Emotionally Focused Therapy (EFT) is a systematic series of short-run (8 to 20 ) sessions as an alternative to traditional couples therapy. Developed in the 1980s by Sue Johnson and Les Greenberg, this therapy is based on research and focuses on negative forms of communication, and love as an attachment bond.

Science-Backed Research

Many studies advocate the efficacy of this therapy according to the EFT website. It is now one of the (if not the most) empirically proven couples therapy.

Research has found that 70-75% of EFT people transition from depression to rehabilitation effectively and about 90% show significant changes. The findings of these trials are significant. This improvement is also quite robust and effective, with few signs of relapse.

Benefits of EFT

EFT can benefit troubled couples including those with depression, addictions and post-traumatic stress disorder and chronic diseases, among other issues, in one or both partners. To people coping with unfaithfulness or more stressful events, current and past, EFT has proven to be an effective solution.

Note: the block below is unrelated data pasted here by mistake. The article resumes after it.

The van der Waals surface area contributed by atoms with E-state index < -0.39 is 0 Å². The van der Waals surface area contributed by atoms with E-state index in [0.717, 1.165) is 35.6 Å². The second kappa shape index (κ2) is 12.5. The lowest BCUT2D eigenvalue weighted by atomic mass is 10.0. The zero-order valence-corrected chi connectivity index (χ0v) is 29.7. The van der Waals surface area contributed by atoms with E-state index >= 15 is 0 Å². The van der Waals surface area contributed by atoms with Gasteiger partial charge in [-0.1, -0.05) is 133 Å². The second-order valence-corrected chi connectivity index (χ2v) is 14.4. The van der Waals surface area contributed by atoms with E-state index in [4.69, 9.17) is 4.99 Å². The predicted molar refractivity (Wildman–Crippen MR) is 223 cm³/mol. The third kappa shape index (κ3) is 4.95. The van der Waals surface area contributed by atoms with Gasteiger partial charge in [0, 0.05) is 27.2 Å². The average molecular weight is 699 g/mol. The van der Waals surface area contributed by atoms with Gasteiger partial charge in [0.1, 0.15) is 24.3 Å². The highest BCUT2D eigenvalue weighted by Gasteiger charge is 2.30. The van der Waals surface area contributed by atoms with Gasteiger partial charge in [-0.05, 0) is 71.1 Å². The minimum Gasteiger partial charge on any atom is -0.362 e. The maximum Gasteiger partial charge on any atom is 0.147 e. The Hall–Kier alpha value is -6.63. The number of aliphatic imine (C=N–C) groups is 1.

The attachment theory and the EFT intersect with neuroscience. Recent MRI studies have shown the importance of secure attachment. We have strong attachments, and our brains learn we are “safe” with your partner.

Any couple can perceive distance or conflict within their relationship as dangerous. Missing the bond with a loved one jeopardizes our sense of safety. The “Primal fear” also known as the panic mode, sends out an alert in part of our brain called the amygdala.

Establishing a Secure Bond

This approach eliminates the tension between partners and provides a stronger emotional connection. Couples learn from a vulnerable place to express deep emotions and ask for the fulfillment of their needs. They begin by looking at unattractive behaviors as ‘protests of disconnection,’ i.e. shutting down or angry escalation. Couples learn to open up emotionally, strengthening the bonding and the feeling of safe haven.

As behavioral therapy, EFT has many benefits. Extensive research supports EFT, and this model is a collaborative process while being considerate of clients. Instead of the couples themselves, it puts blame for the problems of couples on their negative patterns between them. The mechanism of progress was translated into a clearly defined approach with nine phases and three events that direct and monitor the clinical advances under the guidance of a therapist. A qualified EFT therapist would be a good option if you are looking for help with a troubled friendship.